Why Better Things Deserves the Chance to Keep Going

5 minute read

The season finale of Better Things, one of TV’s very best shows, aired Thursday night on FX. The creative work of the actress and director Pamela Adlon, this was a show whose subtleties often brought me to tears, a show about a mother whose love for her children made her heart burst even as her frustrations with the limitations parenthood had placed on her world made her head explode. Better Things explored the tension between love and annoyance beautifully in the finale, in which Adlon’s onscreen daughter graduates from high school, both moment-to-moment ungrateful and deeply loving — and in which Adlon put on a dance routine to celebrate her daughter whose earnest, unvarnished display of painfully unhip emotion was the point.

This rare, sensitive depiction of a sort of protagonist who rarely gets airtime even in today’s crowded landscape had untold rewards for the viewer. But for many, the future of the show is complicated by the offscreen reality of Louis C.K.’s involvement with the series. The show’s co-creator, the comedian is credited as sole writer or co-writer of every episode of the recent, superlative second season. C.K. has been fired from the show and all others he produces with FX after admitting to the sexual misconduct first reported by the New York Times. (Adlon, in a statement, described herself as “devastated and in shock after the admission of abhorrent behavior by my friend and partner.”) The show is Adlon’s work, as much as it is now caught up in the admitted misdeeds of C.K. But C.K.’s actions, including intimidating and silencing women — and the nasty, misogynistic tone of aspects of his comedy, which many are now re-evaluating — seem to originate from a wholly different world than does Better Things. That C.K. had such a hand in a season of television that beautifully depicted the struggles and pains of a single mother is vexing. Even so, the show deserves to get a chance to move forward without him.

Other projects bearing the C.K. imprimatur—from his film I Love You, Daddy to the upcoming TBS series The Cops—have been aborted or suspended. And, to a degree, that’s a response that makes sense: Certainly, the film, which I have seen and whose ugly academic debates of statutory rape would play horribly at the multiplex, deserved its fate. And C.K.’s comedy specials for HBO, for instance, are no longer available on HBO platforms, just as The Cosby Show disappeared from streaming. But it would be especially unfortunate if that happened to Adlon and her singular work. The scrappy, powerful Better Things delves into a rich set of emotions, defined through the perspective of Adlon, an actress, writer, and director who had worked on Louie but who, here, was the star of the show. She directed every episode of the show’s second season, and brought to it soulfulness and soul-deep work.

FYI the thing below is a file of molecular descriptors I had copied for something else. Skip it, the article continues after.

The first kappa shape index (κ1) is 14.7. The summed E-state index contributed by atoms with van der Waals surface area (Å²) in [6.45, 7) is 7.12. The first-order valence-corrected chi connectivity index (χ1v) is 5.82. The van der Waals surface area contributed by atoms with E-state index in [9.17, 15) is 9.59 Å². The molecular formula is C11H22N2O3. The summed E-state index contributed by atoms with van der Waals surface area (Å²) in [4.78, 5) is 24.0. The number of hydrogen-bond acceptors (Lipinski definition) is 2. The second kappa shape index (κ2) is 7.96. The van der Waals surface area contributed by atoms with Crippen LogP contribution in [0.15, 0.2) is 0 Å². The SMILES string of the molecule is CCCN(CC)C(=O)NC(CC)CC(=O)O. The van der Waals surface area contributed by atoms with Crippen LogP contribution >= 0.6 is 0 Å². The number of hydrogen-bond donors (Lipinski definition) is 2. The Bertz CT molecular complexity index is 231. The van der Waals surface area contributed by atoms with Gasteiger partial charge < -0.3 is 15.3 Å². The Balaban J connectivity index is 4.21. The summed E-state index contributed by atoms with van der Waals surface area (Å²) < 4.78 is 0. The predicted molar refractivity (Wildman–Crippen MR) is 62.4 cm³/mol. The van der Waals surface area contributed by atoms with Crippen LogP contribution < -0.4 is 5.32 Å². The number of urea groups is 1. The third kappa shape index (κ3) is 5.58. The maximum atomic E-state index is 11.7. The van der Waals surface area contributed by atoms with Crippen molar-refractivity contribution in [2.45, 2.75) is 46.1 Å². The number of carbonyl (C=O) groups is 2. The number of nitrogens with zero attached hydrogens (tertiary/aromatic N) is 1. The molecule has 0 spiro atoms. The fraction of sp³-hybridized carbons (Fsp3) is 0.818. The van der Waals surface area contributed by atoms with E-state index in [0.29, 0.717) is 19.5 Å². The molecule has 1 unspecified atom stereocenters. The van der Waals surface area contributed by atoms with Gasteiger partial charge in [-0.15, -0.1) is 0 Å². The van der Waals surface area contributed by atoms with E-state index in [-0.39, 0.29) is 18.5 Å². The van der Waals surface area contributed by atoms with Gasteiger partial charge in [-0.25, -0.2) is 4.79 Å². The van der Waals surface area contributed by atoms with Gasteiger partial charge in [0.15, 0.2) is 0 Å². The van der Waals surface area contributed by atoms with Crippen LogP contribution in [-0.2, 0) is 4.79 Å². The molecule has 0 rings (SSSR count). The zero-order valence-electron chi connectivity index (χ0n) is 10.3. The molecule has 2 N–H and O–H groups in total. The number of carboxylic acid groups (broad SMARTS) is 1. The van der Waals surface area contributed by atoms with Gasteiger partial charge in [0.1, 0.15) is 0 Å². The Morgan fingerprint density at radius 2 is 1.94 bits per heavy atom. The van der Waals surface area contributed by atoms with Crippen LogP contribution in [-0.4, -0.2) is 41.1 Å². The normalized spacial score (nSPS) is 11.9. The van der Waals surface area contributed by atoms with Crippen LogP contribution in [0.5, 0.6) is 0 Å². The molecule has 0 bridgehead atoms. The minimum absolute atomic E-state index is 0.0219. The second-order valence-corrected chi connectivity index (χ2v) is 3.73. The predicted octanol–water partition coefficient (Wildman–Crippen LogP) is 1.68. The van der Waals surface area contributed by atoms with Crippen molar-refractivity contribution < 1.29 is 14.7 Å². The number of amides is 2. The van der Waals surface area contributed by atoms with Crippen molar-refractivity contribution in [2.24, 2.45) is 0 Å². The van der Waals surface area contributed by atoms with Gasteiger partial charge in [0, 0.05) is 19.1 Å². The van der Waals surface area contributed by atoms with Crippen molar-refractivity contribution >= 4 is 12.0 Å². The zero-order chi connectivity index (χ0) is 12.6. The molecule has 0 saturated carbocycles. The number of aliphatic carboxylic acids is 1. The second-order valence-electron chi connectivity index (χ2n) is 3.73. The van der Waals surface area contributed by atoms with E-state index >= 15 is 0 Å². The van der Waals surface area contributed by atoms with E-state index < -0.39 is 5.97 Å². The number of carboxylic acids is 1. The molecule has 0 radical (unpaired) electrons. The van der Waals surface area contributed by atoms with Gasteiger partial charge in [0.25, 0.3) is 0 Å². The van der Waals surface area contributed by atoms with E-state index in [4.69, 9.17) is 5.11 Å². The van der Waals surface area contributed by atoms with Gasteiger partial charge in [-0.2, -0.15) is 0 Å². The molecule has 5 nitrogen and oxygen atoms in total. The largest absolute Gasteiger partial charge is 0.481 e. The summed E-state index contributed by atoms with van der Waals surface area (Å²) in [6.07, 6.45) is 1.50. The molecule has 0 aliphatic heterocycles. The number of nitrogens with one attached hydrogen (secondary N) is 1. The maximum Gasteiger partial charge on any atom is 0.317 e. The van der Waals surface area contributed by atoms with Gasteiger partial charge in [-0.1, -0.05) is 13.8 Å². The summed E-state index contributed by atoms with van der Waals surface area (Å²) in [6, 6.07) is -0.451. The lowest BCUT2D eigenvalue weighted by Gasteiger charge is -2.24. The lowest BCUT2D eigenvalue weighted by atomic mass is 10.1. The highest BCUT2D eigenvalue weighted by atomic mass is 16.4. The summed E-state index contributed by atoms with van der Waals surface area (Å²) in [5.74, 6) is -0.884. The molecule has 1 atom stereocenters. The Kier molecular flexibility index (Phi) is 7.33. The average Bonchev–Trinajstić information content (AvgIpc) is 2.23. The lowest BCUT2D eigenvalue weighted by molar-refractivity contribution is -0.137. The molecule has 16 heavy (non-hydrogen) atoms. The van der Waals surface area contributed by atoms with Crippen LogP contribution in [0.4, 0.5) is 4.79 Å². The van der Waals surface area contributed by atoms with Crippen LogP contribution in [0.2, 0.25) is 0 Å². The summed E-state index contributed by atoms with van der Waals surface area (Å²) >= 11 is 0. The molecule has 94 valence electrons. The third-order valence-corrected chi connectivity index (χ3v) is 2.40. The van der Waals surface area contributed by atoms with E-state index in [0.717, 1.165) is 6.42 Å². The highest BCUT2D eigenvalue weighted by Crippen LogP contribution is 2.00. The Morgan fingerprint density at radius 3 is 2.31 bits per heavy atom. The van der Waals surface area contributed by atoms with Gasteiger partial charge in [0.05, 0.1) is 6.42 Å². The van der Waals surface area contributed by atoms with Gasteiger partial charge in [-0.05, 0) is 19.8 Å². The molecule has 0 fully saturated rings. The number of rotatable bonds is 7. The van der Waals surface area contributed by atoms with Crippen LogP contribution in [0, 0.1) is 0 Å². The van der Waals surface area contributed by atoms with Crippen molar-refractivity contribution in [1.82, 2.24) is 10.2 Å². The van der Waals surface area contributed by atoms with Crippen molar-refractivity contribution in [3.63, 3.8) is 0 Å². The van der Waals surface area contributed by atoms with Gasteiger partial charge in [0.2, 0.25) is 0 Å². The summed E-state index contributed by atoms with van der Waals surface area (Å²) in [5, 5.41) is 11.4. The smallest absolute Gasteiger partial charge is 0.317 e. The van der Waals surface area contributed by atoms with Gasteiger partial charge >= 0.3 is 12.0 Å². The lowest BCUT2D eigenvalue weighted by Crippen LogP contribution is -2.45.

Who knows what happens in a partnership between two artists? As a viewer of both series, Better Things shared a basic template — semiautobiographical comedy about an unmarried parent in the entertainment industry — with Louie, but the similarities ended there. As I wrote after C.K.’s firing, his own much-loved autobiographical series Louie never compelled me because the question it asked, how one can be a loving father and also a man who tends to dislike women, was so inert and simple. Even before his public fall from grace, it was hard for me to laugh at his often nasty presumptions about male-female relations.

But this show has for two seasons now told a story of sensitivity and of rage — Adlon’s character minces no words in her repeated tellings-off of men who are unworthy of her. If in the alchemical process between two longtime collaborators, C.K. brought some of his earned self-loathing into the scene in which Adlon angrily derided a date, who suffers for that? It’s a story portrayed and directed by a woman, one that’s part of a longer narrative of pain and love in which C.K.’s general nastiness has little part. He may be the self-styled “difficult genius,” but she is the author. When men even a bit like C.K. arise in Better Things — whiny, exploitative, looking to Adlon’s character solely for sex or for some version of companionship that’s more centered around sex than they’re willing to admit — they’re dismissed.

The now-dormant careers of women too intimidated by the real-life C.K. to continue working in comedy are grievous losses. One wonders what some of the women in the Times piece might be doing had they not, in big ways and small, interpreted the story of their lives to mean that comedy was a hostile place in which they had no part. It does no good to add another career, one just beginning to really flourish, to that list. It seems unfair to so condemn Better Things, and not merely because C.K. is no longer associated with the show going forward (if indeed it has a future, which I hope it does). I have no idea whether Adlon would even want to keep it going after the departure of her collaborator, or if FX will renew it. But I’m hopeful her vision will allow her to keep exploring this story. Better Things can’t erase its past, but what was onscreen was more Adlon than C.K. Outside of its most prominent collaborator’s shadow, Better Things has a chance now to keep proving the brilliant, sad, feminist work of art that it is.

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